In Proof of Stake, the miner of a new block is selected in a semi-random, two-part process. The first component to be taken consideration in this selection process is the user’s stake.
Be it different blockchain networks to use in business, every validator in the network must own a stake. Staking involves depositing a number of tokens into the ecosystem, locking it in a virtual safe, and then using it as collateral to vouch for the block.
The more a user stakes in the network, the better are their chance of getting selected since they’d get more skin in the game while acting maliciously would see them set back by a significant amount than someone who stakes less.
In the majority of consensus algorithms of Proof of Stake, the incentive to participate in the validation of blocks is a payout in the form of transaction fees, as on the contrary to freshly created currency in Proof of Work systems.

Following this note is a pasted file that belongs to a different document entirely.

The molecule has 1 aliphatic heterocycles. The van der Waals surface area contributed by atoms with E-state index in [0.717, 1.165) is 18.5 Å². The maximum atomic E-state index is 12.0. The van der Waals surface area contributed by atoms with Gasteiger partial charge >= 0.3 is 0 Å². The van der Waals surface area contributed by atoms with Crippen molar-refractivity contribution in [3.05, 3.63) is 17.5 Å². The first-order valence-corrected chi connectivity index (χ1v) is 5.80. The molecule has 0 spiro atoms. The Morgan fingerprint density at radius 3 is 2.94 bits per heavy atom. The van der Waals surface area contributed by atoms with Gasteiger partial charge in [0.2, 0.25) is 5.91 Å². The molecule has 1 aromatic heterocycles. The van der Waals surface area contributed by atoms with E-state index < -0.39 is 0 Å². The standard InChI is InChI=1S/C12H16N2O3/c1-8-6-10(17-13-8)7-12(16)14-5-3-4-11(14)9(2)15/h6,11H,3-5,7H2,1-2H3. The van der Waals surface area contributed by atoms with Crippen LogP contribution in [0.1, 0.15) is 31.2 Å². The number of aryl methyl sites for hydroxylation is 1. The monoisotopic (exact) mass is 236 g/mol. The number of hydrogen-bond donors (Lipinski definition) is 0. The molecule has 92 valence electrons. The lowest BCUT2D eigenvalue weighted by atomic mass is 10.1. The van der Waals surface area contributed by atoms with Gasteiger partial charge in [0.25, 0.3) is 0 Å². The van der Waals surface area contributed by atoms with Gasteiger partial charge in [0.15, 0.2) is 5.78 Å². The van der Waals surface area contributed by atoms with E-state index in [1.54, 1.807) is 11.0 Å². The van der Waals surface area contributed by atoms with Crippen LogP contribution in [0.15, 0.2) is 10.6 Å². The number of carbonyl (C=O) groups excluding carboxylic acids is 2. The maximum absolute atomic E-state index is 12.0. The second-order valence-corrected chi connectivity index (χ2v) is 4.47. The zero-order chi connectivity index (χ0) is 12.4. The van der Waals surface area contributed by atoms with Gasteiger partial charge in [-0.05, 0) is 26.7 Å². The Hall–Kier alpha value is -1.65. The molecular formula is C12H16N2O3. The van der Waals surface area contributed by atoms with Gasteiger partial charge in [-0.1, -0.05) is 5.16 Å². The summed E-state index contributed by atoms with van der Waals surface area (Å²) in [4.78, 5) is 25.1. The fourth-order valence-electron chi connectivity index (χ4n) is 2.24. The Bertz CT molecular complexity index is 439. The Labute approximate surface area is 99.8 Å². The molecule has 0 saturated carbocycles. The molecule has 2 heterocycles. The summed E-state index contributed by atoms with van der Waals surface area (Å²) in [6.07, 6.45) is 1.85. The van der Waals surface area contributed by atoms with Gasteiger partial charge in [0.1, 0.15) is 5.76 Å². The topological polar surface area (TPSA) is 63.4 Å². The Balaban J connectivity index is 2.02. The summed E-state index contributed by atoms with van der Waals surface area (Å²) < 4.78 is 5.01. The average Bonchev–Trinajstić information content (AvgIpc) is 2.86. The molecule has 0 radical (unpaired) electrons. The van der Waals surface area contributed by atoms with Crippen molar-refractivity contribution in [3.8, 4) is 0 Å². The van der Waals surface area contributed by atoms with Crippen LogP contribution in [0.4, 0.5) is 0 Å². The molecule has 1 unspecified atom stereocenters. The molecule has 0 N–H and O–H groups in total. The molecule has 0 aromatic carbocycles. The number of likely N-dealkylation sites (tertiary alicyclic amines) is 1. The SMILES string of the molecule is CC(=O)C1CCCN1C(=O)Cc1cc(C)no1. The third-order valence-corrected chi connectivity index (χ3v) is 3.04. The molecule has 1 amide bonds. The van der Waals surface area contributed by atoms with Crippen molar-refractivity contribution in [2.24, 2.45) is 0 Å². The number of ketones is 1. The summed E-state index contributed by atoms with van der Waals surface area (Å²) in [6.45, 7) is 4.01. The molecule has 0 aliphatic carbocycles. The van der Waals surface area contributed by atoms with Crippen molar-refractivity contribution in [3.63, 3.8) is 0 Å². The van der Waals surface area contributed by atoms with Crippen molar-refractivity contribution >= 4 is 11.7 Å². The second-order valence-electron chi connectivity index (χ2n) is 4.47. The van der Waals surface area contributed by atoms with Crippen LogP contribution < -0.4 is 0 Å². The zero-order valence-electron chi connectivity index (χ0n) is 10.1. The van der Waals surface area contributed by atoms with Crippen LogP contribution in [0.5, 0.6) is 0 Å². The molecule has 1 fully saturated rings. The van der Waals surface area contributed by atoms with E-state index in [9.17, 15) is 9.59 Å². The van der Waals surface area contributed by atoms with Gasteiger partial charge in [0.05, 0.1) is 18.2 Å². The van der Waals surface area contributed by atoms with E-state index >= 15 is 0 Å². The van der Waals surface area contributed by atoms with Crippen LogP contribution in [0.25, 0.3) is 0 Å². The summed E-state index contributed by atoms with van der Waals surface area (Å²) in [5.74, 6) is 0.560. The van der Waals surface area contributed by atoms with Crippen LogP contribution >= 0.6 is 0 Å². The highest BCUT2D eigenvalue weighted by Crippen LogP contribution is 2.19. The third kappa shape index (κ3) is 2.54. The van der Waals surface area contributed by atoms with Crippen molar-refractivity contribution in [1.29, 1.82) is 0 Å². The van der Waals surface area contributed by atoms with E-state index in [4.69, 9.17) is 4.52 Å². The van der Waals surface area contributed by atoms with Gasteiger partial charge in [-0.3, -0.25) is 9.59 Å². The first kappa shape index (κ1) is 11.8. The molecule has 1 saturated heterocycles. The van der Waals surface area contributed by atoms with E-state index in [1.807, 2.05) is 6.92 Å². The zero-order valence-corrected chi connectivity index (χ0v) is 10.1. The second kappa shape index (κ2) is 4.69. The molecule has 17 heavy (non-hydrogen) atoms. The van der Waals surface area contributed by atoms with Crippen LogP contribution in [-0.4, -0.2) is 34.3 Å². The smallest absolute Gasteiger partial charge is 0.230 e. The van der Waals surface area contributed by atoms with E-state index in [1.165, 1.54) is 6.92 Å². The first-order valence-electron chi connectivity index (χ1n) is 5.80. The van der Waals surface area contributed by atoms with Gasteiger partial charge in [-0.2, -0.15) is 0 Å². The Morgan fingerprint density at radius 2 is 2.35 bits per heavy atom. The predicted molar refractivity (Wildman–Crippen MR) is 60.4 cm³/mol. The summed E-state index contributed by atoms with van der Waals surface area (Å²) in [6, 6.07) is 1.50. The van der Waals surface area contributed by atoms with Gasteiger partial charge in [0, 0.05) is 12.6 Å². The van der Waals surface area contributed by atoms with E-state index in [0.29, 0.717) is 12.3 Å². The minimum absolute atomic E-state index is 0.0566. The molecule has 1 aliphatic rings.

Not much is random about the initial part. Perhaps, it got you thinking that Proof of Stake is ripe to be abused by the rich. Well, the key over here is to incorporate a degree of chance to the selection process to avoid a scenario in which the wealthy users are dependably chosen for validating transactions, persistently reap the rewards and grow even wealthier.
Another component adds the ‘random of the semi-random selection process. However, the way in which it’s done varies from blockchain to blockchain. The two generally used methods are Randomised Block Selection and Coin Age Selection.